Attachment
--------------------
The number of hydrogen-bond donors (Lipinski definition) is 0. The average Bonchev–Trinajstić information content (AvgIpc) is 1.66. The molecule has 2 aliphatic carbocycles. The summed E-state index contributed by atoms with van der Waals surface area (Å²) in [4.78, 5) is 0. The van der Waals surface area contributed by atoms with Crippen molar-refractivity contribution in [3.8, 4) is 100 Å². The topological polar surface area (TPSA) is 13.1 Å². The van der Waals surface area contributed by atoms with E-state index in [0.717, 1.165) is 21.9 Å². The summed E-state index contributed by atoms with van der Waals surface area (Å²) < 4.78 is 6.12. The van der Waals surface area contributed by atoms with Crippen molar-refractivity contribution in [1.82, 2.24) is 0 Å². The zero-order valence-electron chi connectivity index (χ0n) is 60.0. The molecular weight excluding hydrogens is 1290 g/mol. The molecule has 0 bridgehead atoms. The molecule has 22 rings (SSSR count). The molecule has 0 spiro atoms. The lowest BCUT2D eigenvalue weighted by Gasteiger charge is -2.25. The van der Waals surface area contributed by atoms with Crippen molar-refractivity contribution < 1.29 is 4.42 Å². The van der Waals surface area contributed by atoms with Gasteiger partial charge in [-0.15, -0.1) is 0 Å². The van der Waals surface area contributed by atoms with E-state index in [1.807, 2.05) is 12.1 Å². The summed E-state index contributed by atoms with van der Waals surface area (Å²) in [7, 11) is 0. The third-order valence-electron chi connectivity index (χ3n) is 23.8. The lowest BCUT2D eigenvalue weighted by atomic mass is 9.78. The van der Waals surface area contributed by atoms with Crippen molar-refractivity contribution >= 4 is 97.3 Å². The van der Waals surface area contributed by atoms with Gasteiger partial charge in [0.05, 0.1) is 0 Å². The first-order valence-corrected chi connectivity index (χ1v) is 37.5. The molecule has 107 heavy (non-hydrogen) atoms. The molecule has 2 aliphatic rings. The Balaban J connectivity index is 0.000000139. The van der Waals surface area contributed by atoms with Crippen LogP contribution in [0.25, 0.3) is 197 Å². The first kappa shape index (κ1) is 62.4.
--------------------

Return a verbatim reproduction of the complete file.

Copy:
The number of hydrogen-bond donors (Lipinski definition) is 0. The average Bonchev–Trinajstić information content (AvgIpc) is 1.66. The molecule has 2 aliphatic carbocycles. The summed E-state index contributed by atoms with van der Waals surface area (Å²) in [4.78, 5) is 0. The van der Waals surface area contributed by atoms with Crippen molar-refractivity contribution in [3.8, 4) is 100 Å². The topological polar surface area (TPSA) is 13.1 Å². The van der Waals surface area contributed by atoms with E-state index in [0.717, 1.165) is 21.9 Å². The summed E-state index contributed by atoms with van der Waals surface area (Å²) < 4.78 is 6.12. The van der Waals surface area contributed by atoms with Crippen molar-refractivity contribution in [1.82, 2.24) is 0 Å². The zero-order valence-electron chi connectivity index (χ0n) is 60.0. The molecular weight excluding hydrogens is 1290 g/mol. The molecule has 0 bridgehead atoms. The molecule has 22 rings (SSSR count). The molecule has 0 spiro atoms. The lowest BCUT2D eigenvalue weighted by Gasteiger charge is -2.25. The van der Waals surface area contributed by atoms with Crippen molar-refractivity contribution < 1.29 is 4.42 Å². The van der Waals surface area contributed by atoms with Gasteiger partial charge in [-0.15, -0.1) is 0 Å². The van der Waals surface area contributed by atoms with E-state index in [1.807, 2.05) is 12.1 Å². The summed E-state index contributed by atoms with van der Waals surface area (Å²) in [7, 11) is 0. The third-order valence-electron chi connectivity index (χ3n) is 23.8. The lowest BCUT2D eigenvalue weighted by atomic mass is 9.78. The van der Waals surface area contributed by atoms with Crippen molar-refractivity contribution >= 4 is 97.3 Å². The van der Waals surface area contributed by atoms with Gasteiger partial charge in [0.05, 0.1) is 0 Å². The first-order valence-corrected chi connectivity index (χ1v) is 37.5. The molecule has 107 heavy (non-hydrogen) atoms. The molecule has 2 aliphatic rings. The Balaban J connectivity index is 0.000000139. The van der Waals surface area contributed by atoms with Crippen LogP contribution in [0.25, 0.3) is 197 Å². The first kappa shape index (κ1) is 62.4.